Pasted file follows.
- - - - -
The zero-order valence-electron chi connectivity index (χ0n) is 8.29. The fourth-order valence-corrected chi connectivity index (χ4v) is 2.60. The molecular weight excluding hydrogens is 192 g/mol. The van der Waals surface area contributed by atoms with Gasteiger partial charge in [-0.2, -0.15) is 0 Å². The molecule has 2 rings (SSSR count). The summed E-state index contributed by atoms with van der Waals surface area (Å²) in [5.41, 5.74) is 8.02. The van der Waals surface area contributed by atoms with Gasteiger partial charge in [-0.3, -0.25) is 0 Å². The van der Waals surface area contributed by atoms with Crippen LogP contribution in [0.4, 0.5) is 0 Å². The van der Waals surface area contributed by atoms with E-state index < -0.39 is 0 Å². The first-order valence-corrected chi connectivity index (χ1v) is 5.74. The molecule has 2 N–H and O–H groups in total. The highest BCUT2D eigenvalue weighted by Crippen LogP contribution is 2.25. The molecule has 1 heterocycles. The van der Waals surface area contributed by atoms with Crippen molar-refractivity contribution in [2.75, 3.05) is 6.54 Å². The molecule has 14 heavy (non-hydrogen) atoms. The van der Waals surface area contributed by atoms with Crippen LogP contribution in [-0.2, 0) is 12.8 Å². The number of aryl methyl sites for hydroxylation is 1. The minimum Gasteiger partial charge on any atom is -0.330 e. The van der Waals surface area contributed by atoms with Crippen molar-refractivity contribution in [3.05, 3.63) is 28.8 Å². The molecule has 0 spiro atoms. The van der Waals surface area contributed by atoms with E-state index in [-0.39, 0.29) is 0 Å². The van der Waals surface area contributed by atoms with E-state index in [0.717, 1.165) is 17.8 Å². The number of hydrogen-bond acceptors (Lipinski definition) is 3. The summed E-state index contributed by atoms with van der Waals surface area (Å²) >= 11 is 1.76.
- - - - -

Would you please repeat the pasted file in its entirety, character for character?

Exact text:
The zero-order valence-electron chi connectivity index (χ0n) is 8.29. The fourth-order valence-corrected chi connectivity index (χ4v) is 2.60. The molecular weight excluding hydrogens is 192 g/mol. The van der Waals surface area contributed by atoms with Gasteiger partial charge in [-0.2, -0.15) is 0 Å². The molecule has 2 rings (SSSR count). The summed E-state index contributed by atoms with van der Waals surface area (Å²) in [5.41, 5.74) is 8.02. The van der Waals surface area contributed by atoms with Gasteiger partial charge in [-0.3, -0.25) is 0 Å². The van der Waals surface area contributed by atoms with Crippen LogP contribution in [0.4, 0.5) is 0 Å². The van der Waals surface area contributed by atoms with E-state index < -0.39 is 0 Å². The first-order valence-corrected chi connectivity index (χ1v) is 5.74. The molecule has 2 N–H and O–H groups in total. The highest BCUT2D eigenvalue weighted by Crippen LogP contribution is 2.25. The molecule has 1 heterocycles. The van der Waals surface area contributed by atoms with Crippen molar-refractivity contribution in [2.75, 3.05) is 6.54 Å². The molecule has 14 heavy (non-hydrogen) atoms. The van der Waals surface area contributed by atoms with Crippen LogP contribution in [-0.2, 0) is 12.8 Å². The number of aryl methyl sites for hydroxylation is 1. The minimum Gasteiger partial charge on any atom is -0.330 e. The van der Waals surface area contributed by atoms with Crippen molar-refractivity contribution in [3.05, 3.63) is 28.8 Å². The molecule has 0 spiro atoms. The van der Waals surface area contributed by atoms with E-state index in [-0.39, 0.29) is 0 Å². The van der Waals surface area contributed by atoms with E-state index in [0.717, 1.165) is 17.8 Å². The number of hydrogen-bond acceptors (Lipinski definition) is 3. The summed E-state index contributed by atoms with van der Waals surface area (Å²) >= 11 is 1.76.